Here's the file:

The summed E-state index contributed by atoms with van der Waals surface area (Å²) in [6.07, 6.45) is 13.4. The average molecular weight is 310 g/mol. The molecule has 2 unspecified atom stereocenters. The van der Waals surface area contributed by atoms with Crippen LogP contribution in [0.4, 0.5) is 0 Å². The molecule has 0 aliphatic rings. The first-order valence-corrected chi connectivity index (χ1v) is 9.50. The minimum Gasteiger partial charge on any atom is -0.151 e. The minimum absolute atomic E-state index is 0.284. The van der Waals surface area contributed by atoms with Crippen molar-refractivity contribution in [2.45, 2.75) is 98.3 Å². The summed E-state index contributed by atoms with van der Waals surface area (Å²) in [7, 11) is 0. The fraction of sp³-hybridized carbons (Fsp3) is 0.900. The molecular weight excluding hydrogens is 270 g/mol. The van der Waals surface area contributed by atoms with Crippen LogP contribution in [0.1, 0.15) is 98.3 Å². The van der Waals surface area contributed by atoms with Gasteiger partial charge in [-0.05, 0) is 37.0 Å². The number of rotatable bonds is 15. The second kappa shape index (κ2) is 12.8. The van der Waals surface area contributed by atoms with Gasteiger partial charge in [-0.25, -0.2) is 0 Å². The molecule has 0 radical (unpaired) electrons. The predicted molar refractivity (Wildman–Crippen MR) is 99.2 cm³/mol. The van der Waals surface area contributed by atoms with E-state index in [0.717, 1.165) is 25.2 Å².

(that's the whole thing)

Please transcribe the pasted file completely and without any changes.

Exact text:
The summed E-state index contributed by atoms with van der Waals surface area (Å²) in [6.07, 6.45) is 13.4. The average molecular weight is 310 g/mol. The molecule has 2 unspecified atom stereocenters. The van der Waals surface area contributed by atoms with Crippen LogP contribution in [0.4, 0.5) is 0 Å². The molecule has 0 aliphatic rings. The first-order valence-corrected chi connectivity index (χ1v) is 9.50. The minimum Gasteiger partial charge on any atom is -0.151 e. The minimum absolute atomic E-state index is 0.284. The van der Waals surface area contributed by atoms with Crippen molar-refractivity contribution in [2.45, 2.75) is 98.3 Å². The summed E-state index contributed by atoms with van der Waals surface area (Å²) in [7, 11) is 0. The fraction of sp³-hybridized carbons (Fsp3) is 0.900. The molecular weight excluding hydrogens is 270 g/mol. The van der Waals surface area contributed by atoms with Crippen LogP contribution in [0.1, 0.15) is 98.3 Å². The van der Waals surface area contributed by atoms with Gasteiger partial charge in [-0.05, 0) is 37.0 Å². The number of rotatable bonds is 15. The second kappa shape index (κ2) is 12.8. The van der Waals surface area contributed by atoms with Gasteiger partial charge in [-0.25, -0.2) is 0 Å². The molecule has 0 radical (unpaired) electrons. The predicted molar refractivity (Wildman–Crippen MR) is 99.2 cm³/mol. The van der Waals surface area contributed by atoms with E-state index in [0.717, 1.165) is 25.2 Å².